24. And the Master ceased speaking; but to his Disciples it seemed as if his words became plumes of fire, which waved in the still air, tumultuously, with a flame-like energy of their own: omens of the future.

25. And strange presences seemed to roam in the sky; and they conversed in unfamiliar whisperings.

26. And their amazing auras were like transparent wings which undulated up and down, shaking soft odours out of their angelic feathers.

27. Above the crests of the distant, lilac hills there drifted weird mists in restless, internal agitations;

28. As if they were the false thoughts of the erring teachers of which Chrishna spoke before.

29. It was a moment of mystery; for on the evening of that day there was heard the sound of singing in the air.

30. But common men heard it not, and the daylight silvered away into night, unlustred as yet by stars; but the songs resounded without ceasing, and the men whose inner ears were attuned to the spirit, heard the sounds, and listened entranced.

31. And the little song-birds, whose nests are cradled in the twisting timbrels which fan their delicate brood, heard, and twittered softly in reply.

32. For there was a mighty stirring behind the secret veils, for great events were straining to come to birth.

33. Behold the dark blue meadows of the skies, where every star is like a pranking daisy, or like any enchanted flower of the night.

34. But the common men could not see that glory; for as the Angel of God, who dwells in the Gardens of Heaven feeds on beauty:

35. So does the ass prefer thistles, and his garden is a stony desert, his proper feeding ground; and the world of common men is irked by beauty and the poet's song.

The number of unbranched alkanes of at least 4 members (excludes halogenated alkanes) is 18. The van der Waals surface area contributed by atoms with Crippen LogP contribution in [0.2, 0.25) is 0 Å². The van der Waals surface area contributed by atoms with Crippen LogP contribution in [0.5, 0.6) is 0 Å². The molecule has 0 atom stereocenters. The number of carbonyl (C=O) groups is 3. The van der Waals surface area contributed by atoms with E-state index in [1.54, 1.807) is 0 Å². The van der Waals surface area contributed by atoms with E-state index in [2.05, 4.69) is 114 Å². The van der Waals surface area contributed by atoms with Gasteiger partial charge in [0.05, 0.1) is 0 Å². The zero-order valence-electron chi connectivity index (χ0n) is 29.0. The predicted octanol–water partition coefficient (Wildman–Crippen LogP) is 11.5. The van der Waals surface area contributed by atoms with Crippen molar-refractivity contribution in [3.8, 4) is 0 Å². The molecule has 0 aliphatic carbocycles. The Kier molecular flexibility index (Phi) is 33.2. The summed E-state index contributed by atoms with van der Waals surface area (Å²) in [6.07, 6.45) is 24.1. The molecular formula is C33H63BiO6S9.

36. The common man's ideal is to weigh all things and measure them, thus hoping to find their secret properties.

37. But it is not possible by piecemeal reckoning to compound the wonders of the all-seeing Spirit, freed from earthly pre-occupations.

38. The slow river of stars is filled with golden grains; each grain a God, supreme and beautiful, when seen with the eye of the Spirit.....

39. And the Lord and his Disciples stood still within the night, and they were standing near unto a sandy desert.

40. The Moon was up, and beneath its night-potent light, the crystals in the sand shone and glittered like unto an ocean of stars.

41. And it was as if a host of joyful spirits danced upon that luminescent surface in abandoned ecstasies of gladness.....bewildering and amazing sight!

42. These sands and that dance are not earthly treasures; but what then?

43. Will it soften the pain of the lashes of hard experience if we drench the wounds with golden opulence?

44. And what matters the insane clamour of the lowly mob when we behold the Angel who resides within the simplest thing?

45. Can the image of a false god replace the memory of the Beloved?

46. Shall the shrilling of hate-maddened eunuchs drown the sound of the sonorous Gong of the Soul?

47. See how strangely coloured are the birds which fly in the heavens of the Mind!

48. Crimson-feathered they are; with beaks of gold; and they flash by like the sudden gleam of a flame which springs untamed from a smouldering pyre;

49. Rejoicing in its sudden freedom, unforeseen by the imprisoned spirit which bided within the log of wood:

50. As the holy Spark of Life rejoiceth when it is released from the cage of the body—provided no loved one is left behind to mourn.

51. Behold! It is Free! Gleaming like the red flamingo standing by the sun-reflecting waters, and silver-glittering like the osprey darting over the emerald field.

52. Yea! It was a strange night; and the Vessels of the Upper Realms distilled ineffable wines,

53. Which now evaporate and fall like sprayful mists upon the worlds of being.

54. Translucent are the little drops, so slowly sinking or so swift towards their fated destination,

55. And now absorbed within the planetary earths and skies, to be reborn again in many forms;

56. Each shape a God-to-be; each tiny speck of mist contains a holy fire; how shall it blossom forth? What be its splendour, or its unleavened ugliness?

57. For every drop is too a Number; and all are numbered, as the sparrows which fly in the air;

58. And no drop can fall into the thirsty earths unless it be according to thy Will, O Lord of Lords—Incomprehensible!

Next: 37 — The Chapter of The Holy Vedas


This e-text facsimile of The Book of Sa-Heti was published on 5 August 2012.
© Copyright 2012 J Michaud PhD & Last updated 28 March 2017.